In 1964, the Herman Steiner Chess Club sponsored part of Bobby Fischer’s great simul tour of the USA.  Fischer played 50 opponents at the Knickerbocker Hotel in Hollywood.  The board fee was $3.50 and $1 for spectators.  Fischer won 47, drew 2 (Andy Sacks and Nicholas Enequst), and lost one game (Donn Rogozin).  These three players were all junior members of the Herman Steiner Chess Club.


In August 1966, Gregor Piatigorsky sponsored the second Piatigorsky Cup in Santa Monica.  The tournament was won by Boris Spassky.  2nd place went to Bobby Fischer.  The event had over 900 spectators, the largest audience ever to witness a chess tournament in the United States.


In 1967, Bobby Fischer stayed at Lina Grumette’s home in West Hollywood.  He stayed for several months.


In 1968, the Herman Steiner Chess Club hosted the Interzonal play-off, which was won by Samuel Reshevsky.


In the 1960s, Lina Grumette ran a chess club in her West Hollywood home called The Chess Set.


In the early 1970s, Agustin Eastwood De Mello hosted a chess club (The Hollywood Chess Club) at his own residence in Hollywood.  Hollywood also had its coffeehouses, parks, and donut shops where chess players could always find a game.


In the 1990s, National Master Robert Snyder ran several tournaments in the area and taught chess to Will Smith and Nicholas Cage and family.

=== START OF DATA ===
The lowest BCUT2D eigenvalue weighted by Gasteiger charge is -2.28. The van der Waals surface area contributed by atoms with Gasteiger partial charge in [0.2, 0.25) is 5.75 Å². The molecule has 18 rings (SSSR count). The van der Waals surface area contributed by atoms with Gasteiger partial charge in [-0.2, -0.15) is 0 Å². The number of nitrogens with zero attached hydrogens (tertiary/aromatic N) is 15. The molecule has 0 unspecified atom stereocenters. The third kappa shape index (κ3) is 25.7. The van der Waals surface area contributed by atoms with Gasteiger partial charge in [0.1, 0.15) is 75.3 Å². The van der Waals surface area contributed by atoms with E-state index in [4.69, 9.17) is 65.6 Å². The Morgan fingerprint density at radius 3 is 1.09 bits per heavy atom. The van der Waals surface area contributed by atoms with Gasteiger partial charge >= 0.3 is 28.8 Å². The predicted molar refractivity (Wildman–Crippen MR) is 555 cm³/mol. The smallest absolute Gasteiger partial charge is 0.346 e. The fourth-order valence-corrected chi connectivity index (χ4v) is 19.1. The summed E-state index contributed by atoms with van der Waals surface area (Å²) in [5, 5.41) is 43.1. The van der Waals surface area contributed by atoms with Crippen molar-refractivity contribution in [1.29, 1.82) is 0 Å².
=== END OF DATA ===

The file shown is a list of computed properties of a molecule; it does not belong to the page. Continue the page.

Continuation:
Over the years, the Hollywood Chess Group and the Herman Steiner Chess Club was visited by many movie stars, including Lew Ayres (1908-1996), Lauren Bacall, John Barrymore, Lionel Barrymore, Humphrey Bogart, Bertolt Brecht (1898-1956), Charles Boyer, J. Edward Bromberg (1903-1951), Nigel Bruce (1895-1953), Charlie Chaplin, Rosemary Clooney (1928-2002), Helmut Dantine (1917-1982), Linda Darnell (1923-1965), Henry Darrow (1933- ), Cecil B. DeMille, Douglas Fairbanks, Jr., Fritz Feld (1900-1993), Jose Ferrer,  Henry Fonda (1905-1982), Sydney Greenstreet (1879-1954), Barbara Hale (1922- ), Louis Hayward, Katharine Hepburn (1909-2003), Louis Jourdan, Duan Kennedy, Stanley Kubrick (1928-1999), Myrna Loy (1905-1993), Ernst Lubitsch, Dean Martin, Walter Matthau, Mitzi Mayfair, Frank Morgan, Kathleen O’Malley Maureen O’Sullivan, Sam Peckinpah, Anthony Quinn (1915-2001), Basil Rathbone (1892-1967), Man Ray (1890-1996), Mike Romanoff (1890-1971), George C. Scott (1927-1999), Josef von Sternberg, Shirley Temple, Franchot Tone, Jean Trent, Roseanne Murray, John Wayne (1907-1979), Blly Wilder (1906-2002), and Bill Williams,